How we produce and consume food is the single biggest threat to nature today. It’s a major driver of the emergence of infectious diseases, unhealthy diets are the biggest cause of non-communicable diseases and 1.9 billion people are obese or overweight. At the same time, we waste one third of all the food produced, and all the natural resources that went into its production, but nearly 700 million people go hungry every day.
The problems are clear. We all need to eat but our current food systems are putting an impossible strain on the planet. We must make radical changes. By improving production efficiency and restoring and reusing farmland, we can keep forests standing and reduce the impact on rivers and oceans – helping to restore wildlife populations and protect the livelihoods of many millions of people. By changing our consumption patterns and providing access to nutritious food for all, we tackle all forms of malnutrition. By tackling food loss and waste, we can ensure that every calorie counts, making a real difference to climate change and protecting life on our planet.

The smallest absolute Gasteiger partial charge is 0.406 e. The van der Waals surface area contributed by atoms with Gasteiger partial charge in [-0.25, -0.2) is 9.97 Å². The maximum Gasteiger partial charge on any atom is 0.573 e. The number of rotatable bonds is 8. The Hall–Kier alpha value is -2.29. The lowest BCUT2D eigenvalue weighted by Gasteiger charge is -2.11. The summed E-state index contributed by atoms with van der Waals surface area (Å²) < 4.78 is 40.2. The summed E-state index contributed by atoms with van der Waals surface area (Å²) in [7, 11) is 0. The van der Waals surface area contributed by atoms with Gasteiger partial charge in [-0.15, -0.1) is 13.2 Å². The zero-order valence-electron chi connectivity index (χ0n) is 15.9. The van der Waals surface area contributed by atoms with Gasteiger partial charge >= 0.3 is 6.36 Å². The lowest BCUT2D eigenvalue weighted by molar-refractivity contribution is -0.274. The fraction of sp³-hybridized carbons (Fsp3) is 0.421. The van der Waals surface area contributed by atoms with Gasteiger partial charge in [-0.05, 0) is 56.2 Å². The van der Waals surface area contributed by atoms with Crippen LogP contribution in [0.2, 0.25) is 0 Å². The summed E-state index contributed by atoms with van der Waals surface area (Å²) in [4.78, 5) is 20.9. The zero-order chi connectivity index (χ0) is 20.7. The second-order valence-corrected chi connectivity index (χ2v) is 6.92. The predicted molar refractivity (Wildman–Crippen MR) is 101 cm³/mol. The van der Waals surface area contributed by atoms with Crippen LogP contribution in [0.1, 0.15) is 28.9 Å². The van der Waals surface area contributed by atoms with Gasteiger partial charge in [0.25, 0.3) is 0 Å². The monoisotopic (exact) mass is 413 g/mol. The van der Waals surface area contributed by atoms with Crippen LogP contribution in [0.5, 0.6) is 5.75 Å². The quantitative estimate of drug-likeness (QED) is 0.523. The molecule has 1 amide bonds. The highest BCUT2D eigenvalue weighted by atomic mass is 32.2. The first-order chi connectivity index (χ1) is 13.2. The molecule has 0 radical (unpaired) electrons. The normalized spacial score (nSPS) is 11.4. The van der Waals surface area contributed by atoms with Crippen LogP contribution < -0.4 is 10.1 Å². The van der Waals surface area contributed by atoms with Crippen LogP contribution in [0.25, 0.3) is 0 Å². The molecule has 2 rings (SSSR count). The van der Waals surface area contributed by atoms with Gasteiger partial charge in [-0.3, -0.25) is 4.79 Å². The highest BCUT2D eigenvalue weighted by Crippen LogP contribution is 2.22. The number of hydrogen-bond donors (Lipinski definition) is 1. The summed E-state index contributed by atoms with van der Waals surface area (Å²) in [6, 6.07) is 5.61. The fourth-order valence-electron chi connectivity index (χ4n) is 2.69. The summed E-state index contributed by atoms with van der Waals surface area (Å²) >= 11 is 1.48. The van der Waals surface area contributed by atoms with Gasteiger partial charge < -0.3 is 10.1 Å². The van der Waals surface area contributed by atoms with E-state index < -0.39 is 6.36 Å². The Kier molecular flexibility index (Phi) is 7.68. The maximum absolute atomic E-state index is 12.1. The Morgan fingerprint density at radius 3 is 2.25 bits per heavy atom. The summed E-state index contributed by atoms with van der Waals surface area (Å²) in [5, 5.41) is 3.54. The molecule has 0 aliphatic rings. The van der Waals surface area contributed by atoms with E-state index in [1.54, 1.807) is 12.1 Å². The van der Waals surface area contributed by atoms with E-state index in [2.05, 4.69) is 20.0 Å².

WWF wants to see food systems which protect and conserve nature while providing everyone with nutritious food, now and in the future. We are focusing on three key outcomes by 2030:
- Half of the area used for agriculture and aquaculture is sustainably managed, with no new areas being converted
- Global food waste is halved and post-harvest loss is reduced
- Human and planetary health are aligned to halve the global footprints of diets
WWF wishes to convene stakeholders from across the food system and integrate decisions that will ensure human and planetary health. Together, we have the power to bring food to the top of conservation, climate and development agendas and help deliver tangible results which protect our future. We must work more closely, and across sectors, to accelerate our action and raise awareness of the need for change.